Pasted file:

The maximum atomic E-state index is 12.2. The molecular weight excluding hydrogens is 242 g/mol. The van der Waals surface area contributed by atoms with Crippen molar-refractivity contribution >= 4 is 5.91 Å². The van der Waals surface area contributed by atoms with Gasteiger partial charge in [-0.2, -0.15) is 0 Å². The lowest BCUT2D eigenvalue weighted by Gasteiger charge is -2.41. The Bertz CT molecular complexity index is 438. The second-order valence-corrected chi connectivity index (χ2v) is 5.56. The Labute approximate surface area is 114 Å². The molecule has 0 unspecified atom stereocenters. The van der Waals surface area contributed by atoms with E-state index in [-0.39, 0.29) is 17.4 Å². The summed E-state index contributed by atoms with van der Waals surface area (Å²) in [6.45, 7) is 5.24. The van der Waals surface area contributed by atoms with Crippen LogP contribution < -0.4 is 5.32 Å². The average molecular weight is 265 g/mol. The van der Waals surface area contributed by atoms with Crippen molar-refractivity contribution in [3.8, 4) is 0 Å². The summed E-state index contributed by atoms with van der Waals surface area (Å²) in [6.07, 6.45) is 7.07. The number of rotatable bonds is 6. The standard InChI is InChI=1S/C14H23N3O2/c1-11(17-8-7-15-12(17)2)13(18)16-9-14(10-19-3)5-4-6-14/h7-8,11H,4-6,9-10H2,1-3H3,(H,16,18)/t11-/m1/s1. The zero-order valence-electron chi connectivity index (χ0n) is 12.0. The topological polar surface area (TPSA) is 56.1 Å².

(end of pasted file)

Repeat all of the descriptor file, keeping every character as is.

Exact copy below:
The maximum atomic E-state index is 12.2. The molecular weight excluding hydrogens is 242 g/mol. The van der Waals surface area contributed by atoms with Crippen molar-refractivity contribution >= 4 is 5.91 Å². The van der Waals surface area contributed by atoms with Gasteiger partial charge in [-0.2, -0.15) is 0 Å². The lowest BCUT2D eigenvalue weighted by Gasteiger charge is -2.41. The Bertz CT molecular complexity index is 438. The second-order valence-corrected chi connectivity index (χ2v) is 5.56. The Labute approximate surface area is 114 Å². The molecule has 0 unspecified atom stereocenters. The van der Waals surface area contributed by atoms with E-state index in [-0.39, 0.29) is 17.4 Å². The summed E-state index contributed by atoms with van der Waals surface area (Å²) in [6.45, 7) is 5.24. The van der Waals surface area contributed by atoms with Crippen LogP contribution < -0.4 is 5.32 Å². The average molecular weight is 265 g/mol. The van der Waals surface area contributed by atoms with Crippen molar-refractivity contribution in [3.8, 4) is 0 Å². The summed E-state index contributed by atoms with van der Waals surface area (Å²) in [6.07, 6.45) is 7.07. The number of rotatable bonds is 6. The standard InChI is InChI=1S/C14H23N3O2/c1-11(17-8-7-15-12(17)2)13(18)16-9-14(10-19-3)5-4-6-14/h7-8,11H,4-6,9-10H2,1-3H3,(H,16,18)/t11-/m1/s1. The zero-order valence-electron chi connectivity index (χ0n) is 12.0. The topological polar surface area (TPSA) is 56.1 Å².